Re: Bits from the Release Team - Kicking off Wheezy
Enrico Zini wrote:
> On Fri, May 06, 2011 at 02:04:20PM -0400, Michael Gilbert wrote:
> > It wasn't the GR itself. It was the fact that these changes to the NM
> > process were actually made. I suppose it is arguable that those changes
> > simply would not have happened without the GR, but that indicates more
> > of a lack of direct motivation within the new maintainer team.
> > So, if it required the GR to motivate them, then I suppose it was a
> > necessity and ultimately a good thing, but my point is simply that its
> > better when motivation comes from within; rather than an applied
> > external force.
> I do not see how talking about the NM process or that GR is at all
> relevant in this thread, and please do not consider this message of mine
> an intent to contribute to it in any other way but to clarify a
> misrepresentation of a team I'm a member of.
> From the point of view of Front Desk, motivation has always been there:
> but a GR was needed to be able to proceed, because the hands of FD were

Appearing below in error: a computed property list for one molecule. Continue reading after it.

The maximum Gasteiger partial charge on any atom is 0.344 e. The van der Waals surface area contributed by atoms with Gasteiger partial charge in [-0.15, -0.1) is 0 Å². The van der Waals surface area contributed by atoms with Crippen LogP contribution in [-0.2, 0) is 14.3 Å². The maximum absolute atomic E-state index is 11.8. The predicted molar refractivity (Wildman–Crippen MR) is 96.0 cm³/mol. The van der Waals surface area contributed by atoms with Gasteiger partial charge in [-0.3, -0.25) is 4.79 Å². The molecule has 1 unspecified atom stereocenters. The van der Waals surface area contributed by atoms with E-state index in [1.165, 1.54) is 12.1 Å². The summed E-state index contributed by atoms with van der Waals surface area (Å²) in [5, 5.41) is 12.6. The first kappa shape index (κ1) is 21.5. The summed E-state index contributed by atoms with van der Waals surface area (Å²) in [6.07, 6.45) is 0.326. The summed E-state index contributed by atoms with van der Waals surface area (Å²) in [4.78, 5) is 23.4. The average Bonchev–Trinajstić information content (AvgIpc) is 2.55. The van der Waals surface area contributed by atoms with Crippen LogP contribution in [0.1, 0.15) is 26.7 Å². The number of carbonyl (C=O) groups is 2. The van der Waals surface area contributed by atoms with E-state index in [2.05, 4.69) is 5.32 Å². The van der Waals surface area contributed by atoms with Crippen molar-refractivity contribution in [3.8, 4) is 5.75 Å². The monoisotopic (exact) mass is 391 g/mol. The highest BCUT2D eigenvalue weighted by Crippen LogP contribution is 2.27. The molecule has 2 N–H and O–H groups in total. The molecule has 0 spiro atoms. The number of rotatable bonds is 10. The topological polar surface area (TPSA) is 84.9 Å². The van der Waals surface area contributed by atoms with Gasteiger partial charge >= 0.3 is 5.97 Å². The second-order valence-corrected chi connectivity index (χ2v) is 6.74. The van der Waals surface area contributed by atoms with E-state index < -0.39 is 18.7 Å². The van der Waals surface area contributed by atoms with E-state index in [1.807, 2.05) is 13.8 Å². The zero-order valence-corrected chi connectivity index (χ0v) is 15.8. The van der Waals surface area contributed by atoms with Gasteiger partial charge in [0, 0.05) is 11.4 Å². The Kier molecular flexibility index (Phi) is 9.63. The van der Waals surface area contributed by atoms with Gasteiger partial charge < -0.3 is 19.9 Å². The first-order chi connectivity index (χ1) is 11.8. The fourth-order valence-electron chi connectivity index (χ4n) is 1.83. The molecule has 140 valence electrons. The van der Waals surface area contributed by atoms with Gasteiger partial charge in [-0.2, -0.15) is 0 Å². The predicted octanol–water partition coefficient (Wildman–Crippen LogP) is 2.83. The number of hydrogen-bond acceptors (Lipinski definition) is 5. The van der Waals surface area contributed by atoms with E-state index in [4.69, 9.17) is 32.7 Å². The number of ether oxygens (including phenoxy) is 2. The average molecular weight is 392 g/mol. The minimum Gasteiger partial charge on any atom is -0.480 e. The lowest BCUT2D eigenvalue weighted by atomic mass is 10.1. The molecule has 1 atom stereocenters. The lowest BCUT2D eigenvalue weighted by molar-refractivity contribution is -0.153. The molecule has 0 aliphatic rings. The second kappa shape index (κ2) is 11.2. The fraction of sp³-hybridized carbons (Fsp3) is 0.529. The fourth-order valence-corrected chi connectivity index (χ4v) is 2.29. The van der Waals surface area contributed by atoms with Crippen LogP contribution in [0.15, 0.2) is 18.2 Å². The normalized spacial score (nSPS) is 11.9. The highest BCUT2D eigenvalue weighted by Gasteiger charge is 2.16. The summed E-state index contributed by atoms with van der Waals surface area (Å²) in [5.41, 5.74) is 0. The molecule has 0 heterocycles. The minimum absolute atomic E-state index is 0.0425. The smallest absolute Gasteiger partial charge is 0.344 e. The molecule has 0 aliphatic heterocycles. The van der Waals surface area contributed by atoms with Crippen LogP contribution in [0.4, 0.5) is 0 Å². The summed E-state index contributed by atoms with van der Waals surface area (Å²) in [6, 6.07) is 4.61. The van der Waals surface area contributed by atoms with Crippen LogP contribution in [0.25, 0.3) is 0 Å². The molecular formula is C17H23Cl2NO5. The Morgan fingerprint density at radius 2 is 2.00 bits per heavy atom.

> rather tied by this other GR: http://www.debian.org/vote/2008/vote_002
Then the core problem is the hand-tying itself, and that is the
consequence of the GR process itself. Thus, my point remains: GRs are
the wrong way to achieve change; they have long-term and unintended
consequences. Ideally, changes should be adopted based on technical
merit itself; rather than forced.
> Please do not try to provide facts about the motivation or intentions of
> others unless you really know them, otherwise you run into the risk of
> misrepresenting other people, which is bad.
OK, I actually tried to avoid presenting that as a fact, and more as an
interpretation of the situation. "...if it required the GR to motivate
them..." makes that intent pretty clear I think. I didn't intend the
word "motivation" to be interpreted as lack of interest or in any kind
of negative connotation, but more in the sense of overcoming some kind
of barrier/inertia; i.e. definition 1 in a google search: "The reason
or reasons one has for acting or behaving in a particular way".